**NAME**

Interpolate_cubic2DmonoDerv

**SYNOPSIS**

call Interpolate_cubic2DmonoDerv (integer, intent (in) :: nx, integer, intent (in) :: ny, real, intent (in) :: f (-1:nx+2,-1:ny+2), real, intent (out) :: fx ( 0:nx+1, 0:ny+1), real, intent (out) :: fy ( 0:nx+1, 0:ny+1), real, intent (out) :: fxy ( 1:nx , 1:ny ))

**DESCRIPTION**

Calculates 1st order x and y derivatives and 2nd order xy mixed derivatives from a collection of square data points, such that the resulting coefficients for bicubic expansion deliver a monotone 2D surface. While there is always one such monotone surface if all derivatives are set equal to zero, the resulting 2D surface is bumpy, especially on data points representing surfaces of constant slope in either x or y direction. The present routine calculates derivatives, which corrects for this bumpiness and delivers a more smooth monotonic surface. Since the code is dealing with squares in terms of rescaled [0,1] x,y coordinates, the resulting derivatives will all be rescaled. Labeling convention of all variables according to square grid point location: y (j index) | | mp --------- 0p -------- pp | | | | | | | | | | | | m0 --------- 00 -------- p0 -----> x (i index) | | | | | | | | | | | | mm --------- 0m -------- pm For evaluating the 2nd order mixed derivative at a point (i,j), the nearest neighbor 1st order x and y derivatives are needed -> we need an extra layer of 1st order derivatives beyond the intended 2D grid. Evaluation of the 1st order derivatives needs next neighbor data point values -> we need 2 extra layers of data point values beyond the intended 2D grid.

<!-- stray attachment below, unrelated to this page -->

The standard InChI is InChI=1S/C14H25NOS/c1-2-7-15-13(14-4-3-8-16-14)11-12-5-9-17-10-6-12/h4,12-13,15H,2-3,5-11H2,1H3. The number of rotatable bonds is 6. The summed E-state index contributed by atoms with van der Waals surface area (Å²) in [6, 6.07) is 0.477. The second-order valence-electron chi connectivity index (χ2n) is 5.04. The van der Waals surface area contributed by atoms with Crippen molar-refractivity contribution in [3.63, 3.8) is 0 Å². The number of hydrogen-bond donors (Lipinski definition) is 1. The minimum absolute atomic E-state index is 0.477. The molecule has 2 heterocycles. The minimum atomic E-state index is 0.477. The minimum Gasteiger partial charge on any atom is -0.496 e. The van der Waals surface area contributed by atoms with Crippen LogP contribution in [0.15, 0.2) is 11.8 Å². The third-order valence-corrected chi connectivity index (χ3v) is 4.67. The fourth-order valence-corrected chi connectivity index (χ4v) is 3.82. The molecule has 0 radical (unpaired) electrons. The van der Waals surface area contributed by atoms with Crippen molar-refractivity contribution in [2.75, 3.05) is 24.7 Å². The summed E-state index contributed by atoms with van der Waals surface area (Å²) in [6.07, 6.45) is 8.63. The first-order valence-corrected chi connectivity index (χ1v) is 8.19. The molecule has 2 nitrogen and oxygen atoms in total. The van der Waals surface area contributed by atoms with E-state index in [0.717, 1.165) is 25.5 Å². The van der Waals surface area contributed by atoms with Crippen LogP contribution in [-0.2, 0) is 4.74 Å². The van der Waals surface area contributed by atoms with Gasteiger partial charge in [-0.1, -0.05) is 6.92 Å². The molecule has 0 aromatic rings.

**ARGUMENTS**

nx : number of data points in x direction ny : number of data points in y direction f (i,j) : data value for i,j-th grid point fx (i,j) : 1st order x derivative value for i,j-th grid point fy (i,j) : 1st order y derivative value for i,j-th grid point fxy (i,j) : 2nd order mixed xy derivative value for i,j-th grid point

**NOTES**

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The Flash Center for Computational Science is based at the University of Chicago and is supported by U.S. DOE and NSF.